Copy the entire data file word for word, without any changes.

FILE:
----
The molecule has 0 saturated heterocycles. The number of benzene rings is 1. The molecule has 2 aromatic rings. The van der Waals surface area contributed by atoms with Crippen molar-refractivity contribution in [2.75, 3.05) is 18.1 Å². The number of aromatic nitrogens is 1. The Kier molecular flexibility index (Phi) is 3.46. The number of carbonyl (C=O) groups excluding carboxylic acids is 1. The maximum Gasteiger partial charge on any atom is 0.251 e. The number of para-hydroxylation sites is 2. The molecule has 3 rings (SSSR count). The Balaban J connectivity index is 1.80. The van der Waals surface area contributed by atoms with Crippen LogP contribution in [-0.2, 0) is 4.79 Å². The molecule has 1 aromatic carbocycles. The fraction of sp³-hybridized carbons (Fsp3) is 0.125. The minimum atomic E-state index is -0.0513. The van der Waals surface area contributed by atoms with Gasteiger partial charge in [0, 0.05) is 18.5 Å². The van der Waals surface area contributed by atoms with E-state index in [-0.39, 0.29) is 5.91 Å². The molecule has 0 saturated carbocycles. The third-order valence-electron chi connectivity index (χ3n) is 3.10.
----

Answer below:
The molecule has 0 saturated heterocycles. The number of benzene rings is 1. The molecule has 2 aromatic rings. The van der Waals surface area contributed by atoms with Crippen molar-refractivity contribution in [2.75, 3.05) is 18.1 Å². The number of aromatic nitrogens is 1. The Kier molecular flexibility index (Phi) is 3.46. The number of carbonyl (C=O) groups excluding carboxylic acids is 1. The maximum Gasteiger partial charge on any atom is 0.251 e. The number of para-hydroxylation sites is 2. The molecule has 3 rings (SSSR count). The Balaban J connectivity index is 1.80. The van der Waals surface area contributed by atoms with Crippen LogP contribution in [-0.2, 0) is 4.79 Å². The molecule has 1 aromatic carbocycles. The fraction of sp³-hybridized carbons (Fsp3) is 0.125. The minimum atomic E-state index is -0.0513. The van der Waals surface area contributed by atoms with Gasteiger partial charge in [0, 0.05) is 18.5 Å². The van der Waals surface area contributed by atoms with E-state index in [-0.39, 0.29) is 5.91 Å². The molecule has 0 saturated carbocycles. The third-order valence-electron chi connectivity index (χ3n) is 3.10.